PORTLAND, Maine (AP) — A teenage mother is fighting a do-not-resuscitate order imposed on her brain-damaged daughter, saying she should be responsible for medical decisions. Child welfare officials who intervened after the baby was severely injured say life-saving measures in the event she stops breathing would only prolong her suffering.
The mother, Virginia Trask, originally agreed to the do-not-resuscitate order. At one point, the infant was removed from life support and placed in her arms to die, then opened her eyes and began breathing.
The Roman Catholic Diocese of Maine and Christian Civic League of Maine are joining the Alliance Defending Freedom, an Arizona-based conservative legal group, in supporting the 18-year-old mother's request to lift the judge-approved order.
"Everyone deserves a fighting chance to live," said Steve Aden, from the Alliance Defending Freedom, which filed a friend-of-the-court brief. "All she's doing is fighting for her baby."
Maine's supreme court will hear arguments later this month.
The case is unusual. Art Caplan, director of the division of medical ethics at NYU Langone Medical Center, said he'd never heard of a similar case in which a do-not-resuscitate order was imposed against a mother's wishes.
"It could set some precedent for setting parental rights in some pretty horrible circumstances," he said. "It could set some precedent with regards to medical authority."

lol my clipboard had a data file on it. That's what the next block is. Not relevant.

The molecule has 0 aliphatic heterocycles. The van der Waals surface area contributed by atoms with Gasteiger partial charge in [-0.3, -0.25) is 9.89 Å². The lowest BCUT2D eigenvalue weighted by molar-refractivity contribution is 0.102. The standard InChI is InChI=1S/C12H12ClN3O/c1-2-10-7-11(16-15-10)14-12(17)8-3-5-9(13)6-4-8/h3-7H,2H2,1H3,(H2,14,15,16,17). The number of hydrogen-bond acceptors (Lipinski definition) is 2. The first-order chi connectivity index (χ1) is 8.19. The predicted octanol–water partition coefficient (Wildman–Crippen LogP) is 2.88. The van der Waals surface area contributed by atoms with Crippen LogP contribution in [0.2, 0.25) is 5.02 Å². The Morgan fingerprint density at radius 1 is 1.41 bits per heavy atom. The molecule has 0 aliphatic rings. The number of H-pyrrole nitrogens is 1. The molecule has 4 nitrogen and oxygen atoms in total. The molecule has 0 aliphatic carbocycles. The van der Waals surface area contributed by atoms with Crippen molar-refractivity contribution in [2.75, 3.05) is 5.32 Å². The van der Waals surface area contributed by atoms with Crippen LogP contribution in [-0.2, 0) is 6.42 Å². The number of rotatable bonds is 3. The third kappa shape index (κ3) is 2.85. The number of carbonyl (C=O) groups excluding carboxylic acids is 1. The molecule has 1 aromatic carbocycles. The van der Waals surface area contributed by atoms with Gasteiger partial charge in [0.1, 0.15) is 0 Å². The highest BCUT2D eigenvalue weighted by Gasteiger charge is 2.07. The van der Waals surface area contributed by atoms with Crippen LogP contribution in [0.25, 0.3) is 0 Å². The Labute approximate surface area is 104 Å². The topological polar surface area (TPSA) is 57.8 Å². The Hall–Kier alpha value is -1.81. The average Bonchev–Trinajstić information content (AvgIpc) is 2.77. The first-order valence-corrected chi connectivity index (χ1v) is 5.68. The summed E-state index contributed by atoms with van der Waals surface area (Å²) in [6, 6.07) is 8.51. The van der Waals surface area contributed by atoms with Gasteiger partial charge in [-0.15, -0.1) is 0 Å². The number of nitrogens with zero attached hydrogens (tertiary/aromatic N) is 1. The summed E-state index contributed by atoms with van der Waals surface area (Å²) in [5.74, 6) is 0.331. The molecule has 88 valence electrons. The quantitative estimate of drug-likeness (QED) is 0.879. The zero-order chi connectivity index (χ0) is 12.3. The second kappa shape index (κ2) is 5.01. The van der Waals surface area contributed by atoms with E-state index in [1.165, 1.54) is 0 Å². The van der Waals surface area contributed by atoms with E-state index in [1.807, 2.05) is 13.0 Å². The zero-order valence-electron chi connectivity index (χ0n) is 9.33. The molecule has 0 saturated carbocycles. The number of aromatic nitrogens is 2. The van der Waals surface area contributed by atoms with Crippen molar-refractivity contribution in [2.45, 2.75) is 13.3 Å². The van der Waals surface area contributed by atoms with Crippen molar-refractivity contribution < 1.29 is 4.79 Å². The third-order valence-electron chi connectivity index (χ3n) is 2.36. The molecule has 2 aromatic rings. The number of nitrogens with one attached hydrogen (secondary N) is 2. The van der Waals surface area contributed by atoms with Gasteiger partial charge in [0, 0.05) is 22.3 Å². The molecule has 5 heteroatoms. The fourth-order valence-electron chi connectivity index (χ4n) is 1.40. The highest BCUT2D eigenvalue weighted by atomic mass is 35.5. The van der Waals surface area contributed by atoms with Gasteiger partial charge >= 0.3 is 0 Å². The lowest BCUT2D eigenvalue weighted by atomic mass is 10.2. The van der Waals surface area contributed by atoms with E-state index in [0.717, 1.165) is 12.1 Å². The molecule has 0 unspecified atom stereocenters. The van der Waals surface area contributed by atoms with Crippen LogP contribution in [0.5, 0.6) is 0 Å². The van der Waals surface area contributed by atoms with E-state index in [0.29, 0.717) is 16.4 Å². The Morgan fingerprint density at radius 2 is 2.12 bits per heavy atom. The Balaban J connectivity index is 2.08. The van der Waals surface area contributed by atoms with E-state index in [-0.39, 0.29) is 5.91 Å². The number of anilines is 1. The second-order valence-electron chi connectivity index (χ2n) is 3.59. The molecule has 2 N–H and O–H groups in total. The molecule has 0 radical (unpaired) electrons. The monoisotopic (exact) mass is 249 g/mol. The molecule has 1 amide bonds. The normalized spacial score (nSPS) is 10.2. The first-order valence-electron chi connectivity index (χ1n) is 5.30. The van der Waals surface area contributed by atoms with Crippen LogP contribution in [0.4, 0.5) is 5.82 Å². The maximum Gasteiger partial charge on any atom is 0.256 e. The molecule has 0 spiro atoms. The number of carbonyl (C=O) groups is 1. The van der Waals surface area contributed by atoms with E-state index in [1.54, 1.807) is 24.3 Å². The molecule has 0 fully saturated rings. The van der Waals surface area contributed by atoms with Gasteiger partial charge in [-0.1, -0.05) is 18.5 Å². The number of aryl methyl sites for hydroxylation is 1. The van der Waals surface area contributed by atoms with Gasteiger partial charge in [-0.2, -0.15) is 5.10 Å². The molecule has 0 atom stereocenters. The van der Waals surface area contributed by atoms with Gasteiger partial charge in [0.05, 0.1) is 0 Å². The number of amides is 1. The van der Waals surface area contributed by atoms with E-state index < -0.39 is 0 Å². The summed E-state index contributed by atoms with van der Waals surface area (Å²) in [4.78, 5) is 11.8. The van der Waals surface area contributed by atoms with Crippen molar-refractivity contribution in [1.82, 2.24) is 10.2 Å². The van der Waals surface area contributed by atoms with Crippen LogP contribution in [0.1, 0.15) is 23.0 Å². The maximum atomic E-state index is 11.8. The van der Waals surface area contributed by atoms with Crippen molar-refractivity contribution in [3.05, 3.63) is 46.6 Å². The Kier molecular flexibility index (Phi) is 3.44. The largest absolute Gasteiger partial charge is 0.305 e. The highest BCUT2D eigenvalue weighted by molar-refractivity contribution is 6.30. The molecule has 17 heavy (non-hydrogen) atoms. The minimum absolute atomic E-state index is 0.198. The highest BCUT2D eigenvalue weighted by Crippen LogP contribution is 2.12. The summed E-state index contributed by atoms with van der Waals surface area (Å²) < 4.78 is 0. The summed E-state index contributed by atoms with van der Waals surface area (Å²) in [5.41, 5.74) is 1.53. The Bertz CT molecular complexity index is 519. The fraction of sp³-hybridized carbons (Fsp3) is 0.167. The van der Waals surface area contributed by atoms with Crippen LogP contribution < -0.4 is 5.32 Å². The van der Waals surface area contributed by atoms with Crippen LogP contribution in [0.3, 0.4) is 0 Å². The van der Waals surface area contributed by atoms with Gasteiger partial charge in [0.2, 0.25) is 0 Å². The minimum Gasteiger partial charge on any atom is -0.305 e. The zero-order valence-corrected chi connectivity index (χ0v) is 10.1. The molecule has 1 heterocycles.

Aleah Peaslee was 6 months old in December when she was shaken by her father at their Augusta home while the youngster's mother was at work, prosecutors say. The girl, now in foster care, suffered profound injuries that have left her a spastic quadriplegic who cannot see or hear and who relies on a feeding tube for nutrition.
She will never advance beyond an "an early infantile level," cannot suck or swallow and exhibits a high-pitched "neurological cry" that she suggests she's in pain, according to court documents. Her brain injuries are so severe that she'll suffer a premature death, state attorneys said. Her foster mother observed, "She's just miserable."
The father, Kevin Peaslee, 22, is due to stand trial in October on charges of aggravated assault.
State child welfare officials believe the do-not-resuscitate order is appropriate, given the extent of the injuries to the girl, who stopped breathing and suffered from oxygen starvation after being violently shaken, according to court filings. If she stops breathing, life-saving procedures would only increase the severe pain she's already experiencing, state officials contend.
Trask believes the do-not-resuscitate order amounts to a wrongful termination of her parental rights. She is fighting to make medical decisions for her daughter.
Scott Hess, Trask's attorney, said the case involves "a very important legal issue for all parents."
"My client is very brave for standing up for her rights and those of her child," Hess said.
However, a state judge who gave child welfare officials authority to make medical decisions doesn't put as much stock in the judgment of either parent and noted that the mother has visited her daughter "only a handful of times." The judge found that "neither parent can be counted on to be physically or emotionally available to make the necessary informed decision when needed."
The judge said also noted a potential conflict of interest regarding the father, who is no longer involved in the decision-making. Charges against him could be upgraded to manslaughter or even murder if Aleah dies, and the mother previously expressed an interest with reuniting with him, court documents indicated.